Russia? In the Asia-Pacific? Well yes actually…

“But look – Vladivostok! We’ve flown seven hours and we’re still in Russia. It’s amazing. This is still Europe!”

I was going to say, Europe? But I thought: no, this is too good to interrupt.

 Paul Theroux listening to a drunken Englishman in Vladivostok in his book Ghost Train to the Eastern Star

In the run-up to the establishment of the Asia Pacific Screen Awards there was of course a lot of discussion about what countries would be included.

“Asian” festivals often focus on the prolific cinemas of far east asia, Korea, Japan, Thailand etc (Udine even being a smart enough festival to incorporate it into their name). Given the sheer volume of films in India that often consumes a festival that covers that region. In both directions discussions become more intricate. Apart from the dilemma about Australia being part of Asia (no more far-fetched than being part of England really), it is the Asia PACIFIC Screen Awards. In the other direction, countries were a considered a problem. In 2005, Klaus Eder was visiting the Brisbane International Film Festival and he, fellow Nominations Council member, Anne Demy-Geroe, former Sydney Film Festival director, David Stratton, APSA Chairman Des Power, former APSA Executive Director, Jane Hickey and myself were discussing the matter over dinner. Klaus (possibly grumpy because of the limitations on smoking in Brisbane) was willing to accept Iraq but balked at the inclusion of Turkey. Turkey was regarded by the rest of us as essential and so therefore discussions with FIPRESCI came to an amicable end.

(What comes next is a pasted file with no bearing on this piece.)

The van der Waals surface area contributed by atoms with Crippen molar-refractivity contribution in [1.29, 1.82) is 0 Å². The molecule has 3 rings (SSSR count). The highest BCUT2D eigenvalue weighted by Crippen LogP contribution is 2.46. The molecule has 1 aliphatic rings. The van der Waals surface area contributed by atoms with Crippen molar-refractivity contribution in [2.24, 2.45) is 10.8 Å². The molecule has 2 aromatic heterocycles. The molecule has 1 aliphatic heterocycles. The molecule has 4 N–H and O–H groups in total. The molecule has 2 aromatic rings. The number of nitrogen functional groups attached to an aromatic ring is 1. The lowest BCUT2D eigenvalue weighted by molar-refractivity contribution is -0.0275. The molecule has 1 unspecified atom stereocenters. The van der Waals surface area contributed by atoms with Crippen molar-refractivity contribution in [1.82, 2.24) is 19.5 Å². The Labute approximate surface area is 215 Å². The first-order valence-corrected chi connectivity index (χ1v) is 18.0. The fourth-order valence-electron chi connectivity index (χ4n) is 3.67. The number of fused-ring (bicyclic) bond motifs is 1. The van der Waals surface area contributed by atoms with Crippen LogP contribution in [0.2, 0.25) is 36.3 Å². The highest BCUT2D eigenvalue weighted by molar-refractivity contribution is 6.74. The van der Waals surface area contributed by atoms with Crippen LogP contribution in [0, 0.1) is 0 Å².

But the country that makes most people balk is Russia. My first response is to ask people to look at a map, but like a person who sees blue when you see green, often all they see is Eastern Europe and doggedly refuse to acknowledge the rest of the country that is the right head of the country’s two-headed eagle facing all the way out to the Pacific.

If ever a festival was designed to counter the naysayers, the Vladivostok International Film Festival is it. With a focus on the Pacific Meridian (which constitutes part of its name), this is a festival that is clear in its intent to embrace Asia. As a festival on the pacific port city (Vladivostok is a name that conjurs mystery rather than images, because unless you’ve been there it is just a name on the map) it is in some ways more Pacific than say Melbourne will ever be. A relatively short ferry ride from Japan or South Korea and sharing boundaries with North Korea and China the Russia of Vladivostok is arguably just as Asian. Of course the issue of film production coming out of Moscow brings up other issues, but VIFF is firm in its desire to address that by putting a spotlight on film-makers from or around the port city. While some people will never be convinced by such arguments, to my mind given the prominence of VIFF it would have been ludicrous to exclude Russia from APSA’s embrace.

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